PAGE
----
GOLD RUSH: Pyrite from Peru nestles in boxes at Points of Light, waiting among other gems and minerals for a customer to to feel an energetic or aesthetic connection. Photo by Carolyn Morrisroe
GOLD RUSH: Pyrite from Peru nestles in boxes at Points of Light, waiting among other gems and minerals for a customer to to feel an energetic or aesthetic connection. Photo by Carolyn Morrisroe

Coller says she’s happy to talk to customers about the more mystical properties of crystals, but only if they make it clear that they’re receptive. “We keep it very on the down-low,” she explains. “I need to hear some safe words first, because I’m not interested in being confrontational with my work.”

Customers seeking a stone for healing purposes, notes Coller, will often feel drawn to the appropriate one. “If somebody says, ‘I need a rock that’s good for this, that or the other,’ I’ll go, ‘OK, I will tell you what I would use myself, I will tell you what I would give to a friend going through the same thing, and then I want you to ignore me,’” she says. Instead, she directs them to “just go through the store and wait for your ‘Ooh!’ — that response of being naturally attracted to something.”

That affinity for stones’ essences led Coller and colleague Christopher Lee Matthews to start what she half-jokingly calls the Metaphysical Department of Enter the Earth. The name refers to an online-rooted extension of the shop that includes the 1,000-member WNC Crystal Toting Tree Huggers on Meetup.com and a monthly in-person event called Wooey Wednesdays, where people can share their skills and interests with others.

Turner estimates that 20-30 percent of Cornerstone’s clientele is energy-based. “We have a pretty heavy metaphysical market here; it could even be higher than that. How deep are they into it, it’s hard to say,” he continues. “Certain things like quartz are scientifically proven to produce electricity through compression. That’s energy. You can’t deny it.”

Olson says many of her customers are interested in a different type of energy — artistic. Her store features large geodes and unique crystal specimens whose primary appeal is aesthetic; she also sells stones to folks who use crystals in their art projects. At the same time, she notes, “A lot of people like to do beautiful grids for energy work, so you get people that look at it on all different levels.”

A sparkling future

Cornerstone began in Asheville but has since opened shops in Savannah, Ga., and Charleston, S.C., with a fourth location slated to open adjacent to Charleston’s City Market next spring. Turner says his goal is to eventually have about a dozen stores. “I don’t know if we’ll ever go nationwide; we’re looking into feasibilities of it,” he says. “We’ll definitely stay Southeast regional and expand out from where we are now.”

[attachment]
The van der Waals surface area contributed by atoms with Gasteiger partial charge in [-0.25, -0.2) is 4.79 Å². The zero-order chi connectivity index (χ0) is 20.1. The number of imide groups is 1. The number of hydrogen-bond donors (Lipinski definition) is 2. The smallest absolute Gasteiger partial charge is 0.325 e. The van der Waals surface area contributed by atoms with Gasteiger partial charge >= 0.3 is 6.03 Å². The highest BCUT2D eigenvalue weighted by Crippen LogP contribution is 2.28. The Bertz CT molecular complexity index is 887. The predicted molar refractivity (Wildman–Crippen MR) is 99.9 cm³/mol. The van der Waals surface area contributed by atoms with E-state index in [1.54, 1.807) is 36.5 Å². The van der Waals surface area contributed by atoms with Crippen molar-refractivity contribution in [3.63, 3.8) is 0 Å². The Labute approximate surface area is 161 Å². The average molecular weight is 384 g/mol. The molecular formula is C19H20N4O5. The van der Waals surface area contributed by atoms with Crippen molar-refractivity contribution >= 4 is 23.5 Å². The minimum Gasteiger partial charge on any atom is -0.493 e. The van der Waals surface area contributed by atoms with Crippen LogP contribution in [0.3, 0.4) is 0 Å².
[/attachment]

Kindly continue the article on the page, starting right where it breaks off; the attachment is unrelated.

The rock shop niche has found a lucrative market in Asheville, and the city’s shops cultivate deep relationships with clients who rely on them for their crystal needs. “Business is great. I have no complaints,” Turner says. “We are up double percentage points every year since we’ve been open in all three of the stores. We had an increase in business during the recession, on the trade show side and the retail side.”

CLUSTER EFFECT: Larger, more extravagant specimens at Cornerstone can sparkle from the shelves for long periods of time until the right buyer comes along, Turner says; however, business in both trade shows and retail have been up in the company's three stores since the Great Recession. Photo by Carolyn Morrisroe
CLUSTER EFFECT: Larger, more extravagant specimens at Cornerstone can sparkle from the shelves for long periods of time until the right buyer comes along, Turner says; however, business in both trade shows and retail has been up in the company’s three stores since the Great Recession. Photo by Carolyn Morrisroe

Some of that, Turner believes, is due to the fact that rocks are hot again. “Honestly, the metaphysical side recharged and is blossoming again like it was in the ’80s,” he says. 
“Hollywood has embraced, especially, the energy side of it. So anything Hollywood does can tend to have a positive effect.”

Olson describes her regular customers as family and says she’s delighted to see longtime customers’ children grow up and develop their own interest in stones. “Kids just absolutely love crystals, let me tell you,” she says. “They connect with all the crystals and rocks really well.”

Enter the Earth also encourages youthful browsers, giving any well-behaved youngster a free crystal. And Cornerstone invites children to experience the store’s rainbow array of stones as well as awe-inspiring items such as cave bear skulls, mammoth tusks and dinosaur teeth. “So much today is TV and video games and being stuck inside,” Turner observes. “This is a connection to the outside world. Even though it’s purchased in a shop, it may stimulate them to go, ‘Daddy, I want to dig here.’”

Unlike other types of retail, rock shops provide a place to not just buy stuff but to learn about  and experience an aspect of the natural world. Walking into a store filled with gleaming minerals and luminescent crystals, Coller maintains, can reawaken childhood memories of sifting through the dirt in search of rocks. “There’s a lot of very positive emotional things happening,” she says. “People come in and they’re just so awestruck by how beautiful some of these things are. They don’t necessarily buy anything, and they don’t have to, but they’re like, ‘This store is amazing!’ It shifts them in some way.”

TINY TREASURES: Enter the Earth owner Nader Kawar journeys to Madagascar to purchase fossils and minerals directly from mine owners. Photo by Carolyn Morrisroe
TINY TREASURES: Enter the Earth owner Nader Kawar journeys to Madagascar to purchase fossils and minerals directly from mine owners. Photo by Carolyn Morrisroe
SHARE
About Carolyn Morrisroe
Carolyn Morrisroe is the news editor and city government reporter at Mountain Xpress. She can be reached at cmorrisroe@mountainx.com. Follow me @CarolynMorrisro

Before you comment

The comments section is here to provide a platform for civil dialogue on the issues we face together as a local community. Xpress is committed to offering this platform for all voices, but when the tone of the discussion gets nasty or strays off topic, we believe many people choose not to participate. Xpress editors are determined to moderate comments to ensure a constructive interchange is maintained. All comments judged not to be in keeping with the spirit of civil discourse will be removed and repeat violators will be banned. See here for our terms of service. Thank you for being part of this effort to promote respectful discussion.

Leave a Reply

To leave a reply you may Login with your Mountain Xpress account, connect socially or enter your name and e-mail. Your e-mail address will not be published. All fields are required.